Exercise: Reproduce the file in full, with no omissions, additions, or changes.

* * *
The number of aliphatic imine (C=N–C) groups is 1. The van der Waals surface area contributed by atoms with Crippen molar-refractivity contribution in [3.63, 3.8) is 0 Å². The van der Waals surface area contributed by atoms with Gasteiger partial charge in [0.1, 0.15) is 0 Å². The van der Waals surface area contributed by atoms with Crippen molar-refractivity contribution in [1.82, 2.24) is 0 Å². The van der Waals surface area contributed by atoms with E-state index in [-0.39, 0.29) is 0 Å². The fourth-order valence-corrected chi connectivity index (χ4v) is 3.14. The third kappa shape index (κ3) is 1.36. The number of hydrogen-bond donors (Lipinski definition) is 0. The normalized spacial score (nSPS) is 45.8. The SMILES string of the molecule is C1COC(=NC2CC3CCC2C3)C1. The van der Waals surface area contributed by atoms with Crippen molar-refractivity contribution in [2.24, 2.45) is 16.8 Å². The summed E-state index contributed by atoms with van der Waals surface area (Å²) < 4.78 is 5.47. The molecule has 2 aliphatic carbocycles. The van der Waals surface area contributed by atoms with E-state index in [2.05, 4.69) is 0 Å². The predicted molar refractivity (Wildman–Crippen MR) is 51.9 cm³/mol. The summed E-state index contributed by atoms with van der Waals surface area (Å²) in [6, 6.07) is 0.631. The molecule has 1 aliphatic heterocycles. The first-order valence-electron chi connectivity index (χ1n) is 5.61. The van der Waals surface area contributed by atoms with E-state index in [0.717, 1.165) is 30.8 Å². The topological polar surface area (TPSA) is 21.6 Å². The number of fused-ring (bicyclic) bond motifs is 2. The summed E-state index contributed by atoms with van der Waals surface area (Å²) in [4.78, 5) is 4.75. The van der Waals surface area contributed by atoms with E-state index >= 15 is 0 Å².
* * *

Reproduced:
The number of aliphatic imine (C=N–C) groups is 1. The van der Waals surface area contributed by atoms with Crippen molar-refractivity contribution in [3.63, 3.8) is 0 Å². The van der Waals surface area contributed by atoms with Gasteiger partial charge in [0.1, 0.15) is 0 Å². The van der Waals surface area contributed by atoms with Crippen molar-refractivity contribution in [1.82, 2.24) is 0 Å². The van der Waals surface area contributed by atoms with E-state index in [-0.39, 0.29) is 0 Å². The fourth-order valence-corrected chi connectivity index (χ4v) is 3.14. The third kappa shape index (κ3) is 1.36. The number of hydrogen-bond donors (Lipinski definition) is 0. The normalized spacial score (nSPS) is 45.8. The SMILES string of the molecule is C1COC(=NC2CC3CCC2C3)C1. The van der Waals surface area contributed by atoms with Crippen molar-refractivity contribution in [2.24, 2.45) is 16.8 Å². The summed E-state index contributed by atoms with van der Waals surface area (Å²) < 4.78 is 5.47. The molecule has 2 aliphatic carbocycles. The van der Waals surface area contributed by atoms with E-state index in [2.05, 4.69) is 0 Å². The predicted molar refractivity (Wildman–Crippen MR) is 51.9 cm³/mol. The summed E-state index contributed by atoms with van der Waals surface area (Å²) in [6, 6.07) is 0.631. The molecule has 1 aliphatic heterocycles. The first-order valence-electron chi connectivity index (χ1n) is 5.61. The van der Waals surface area contributed by atoms with E-state index in [0.717, 1.165) is 30.8 Å². The topological polar surface area (TPSA) is 21.6 Å². The number of fused-ring (bicyclic) bond motifs is 2. The summed E-state index contributed by atoms with van der Waals surface area (Å²) in [4.78, 5) is 4.75. The van der Waals surface area contributed by atoms with E-state index >= 15 is 0 Å².